Greetings from Illinois Institute of Technology!
Fall is rapidly coming to an end and so, too, our first semester of the 2019–2020 academic year. Perhaps our most exciting news of the semester came in the form of a combined $150 million gift to Illinois Tech—the largest cumulative gift in the university’s history—from generous local leaders and visionaries who see Illinois Tech as a key driver in Chicago’s tech future.
The donors include prominent Chicago leaders and longtime Illinois Tech supporters, including Craig J. and Janet Duchossois, Michael P. Galvin (LAW ’78) and his wife, Elizabeth, and John W. and Jeanne Rowe. The gifts will fund scholarships and new campus facilities. Contributors also include alumni such as the late George J. Kacek (EE ’54, M.S. ’55), for whom a newly renovated residential hall will be named.
This landmark combined gift is a profound investment in our continued role as Chicago’s tech university.
The Ed Kaplan Family Institute for Innovation and Tech Entrepreneurship continues to thrive. Designed by College of Architecture Professor John Ronan and headed by Executive Director Howard A. Tullman, the institute was the site of the recent Obama Foundation Summit as well as a presentation by ABC Shark Tank's Kevin O'Leary as part of the Mesirow Luminaries Speakers Series.
Earlier this year at the Kaplan Institute, a special event was held to announce that the ADEPT Cancer Imager Team received the final $500,000 award of the Nayar Prize I. The Nayar Family Foundation established a $1 million gift to fund the Nayar Prize to challenge Illinois Tech faculty, staff, and students to develop breakthrough, innovative projects that will, within three years, produce meaningful results with a societal impact. The foundation subsequently established Nayar Prize II and the finalist team of this second prize—the Data-Driven Crime Prevention team—is continuing efforts on that project.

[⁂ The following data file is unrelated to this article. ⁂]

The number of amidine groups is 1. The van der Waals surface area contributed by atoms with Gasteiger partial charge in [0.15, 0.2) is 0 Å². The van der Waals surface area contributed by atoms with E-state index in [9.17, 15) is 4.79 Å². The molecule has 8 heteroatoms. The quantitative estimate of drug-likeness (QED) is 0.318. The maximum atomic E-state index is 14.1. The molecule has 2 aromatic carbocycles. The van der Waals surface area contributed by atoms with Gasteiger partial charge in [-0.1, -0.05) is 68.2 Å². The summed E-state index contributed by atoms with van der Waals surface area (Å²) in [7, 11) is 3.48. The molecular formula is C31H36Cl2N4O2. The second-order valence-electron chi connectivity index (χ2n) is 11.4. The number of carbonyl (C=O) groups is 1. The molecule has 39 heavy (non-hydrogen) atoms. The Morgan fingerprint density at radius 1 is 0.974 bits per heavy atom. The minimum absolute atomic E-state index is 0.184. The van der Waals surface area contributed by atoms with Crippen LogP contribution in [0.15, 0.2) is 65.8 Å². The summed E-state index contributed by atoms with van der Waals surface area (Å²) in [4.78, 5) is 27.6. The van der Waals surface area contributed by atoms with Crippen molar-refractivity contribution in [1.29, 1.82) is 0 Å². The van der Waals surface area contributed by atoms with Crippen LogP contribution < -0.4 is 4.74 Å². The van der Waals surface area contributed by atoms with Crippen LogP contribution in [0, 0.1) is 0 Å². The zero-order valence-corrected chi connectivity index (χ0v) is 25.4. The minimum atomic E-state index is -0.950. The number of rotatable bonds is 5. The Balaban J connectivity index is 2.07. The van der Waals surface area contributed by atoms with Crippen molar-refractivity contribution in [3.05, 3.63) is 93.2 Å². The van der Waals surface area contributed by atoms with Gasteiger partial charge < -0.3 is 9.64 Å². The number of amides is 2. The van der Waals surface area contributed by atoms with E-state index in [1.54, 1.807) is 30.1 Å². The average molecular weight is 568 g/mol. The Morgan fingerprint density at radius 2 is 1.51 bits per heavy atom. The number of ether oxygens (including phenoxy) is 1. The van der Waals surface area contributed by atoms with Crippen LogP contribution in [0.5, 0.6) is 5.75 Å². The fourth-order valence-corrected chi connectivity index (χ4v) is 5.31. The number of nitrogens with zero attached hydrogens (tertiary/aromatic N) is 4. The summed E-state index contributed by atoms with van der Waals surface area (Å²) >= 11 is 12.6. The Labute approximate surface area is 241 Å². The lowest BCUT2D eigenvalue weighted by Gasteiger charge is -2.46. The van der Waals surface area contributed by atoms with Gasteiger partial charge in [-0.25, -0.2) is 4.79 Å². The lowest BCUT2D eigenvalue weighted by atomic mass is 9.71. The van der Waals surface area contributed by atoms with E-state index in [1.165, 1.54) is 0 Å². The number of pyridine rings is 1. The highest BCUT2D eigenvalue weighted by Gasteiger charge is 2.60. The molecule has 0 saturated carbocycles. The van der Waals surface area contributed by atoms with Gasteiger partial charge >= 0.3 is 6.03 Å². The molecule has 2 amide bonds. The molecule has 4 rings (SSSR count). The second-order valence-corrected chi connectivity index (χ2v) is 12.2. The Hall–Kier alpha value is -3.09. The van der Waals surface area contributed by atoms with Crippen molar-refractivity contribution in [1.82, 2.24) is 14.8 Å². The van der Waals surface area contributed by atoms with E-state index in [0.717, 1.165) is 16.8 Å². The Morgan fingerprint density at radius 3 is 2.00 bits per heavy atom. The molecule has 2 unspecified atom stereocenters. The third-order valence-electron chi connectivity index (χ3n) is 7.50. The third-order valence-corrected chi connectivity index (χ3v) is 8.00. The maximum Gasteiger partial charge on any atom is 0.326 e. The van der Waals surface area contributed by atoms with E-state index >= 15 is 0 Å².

Illinois Tech prepares students to anticipate, manage, and adapt to change through an educational experience that is rigorous in the classroom and broadening outside of the classroom. Throughout the past century, we have become a campus rich in diversity, welcoming students from 93 countries and faculty from prestigious universities across the United States and around the world. We expect our graduates to be successful professionals, comfortable in our global economy, and recognized as leaders in whatever future that they choose.
There is more we can and will accomplish. And I invite you to join us on our journey.
Alan W. Cramb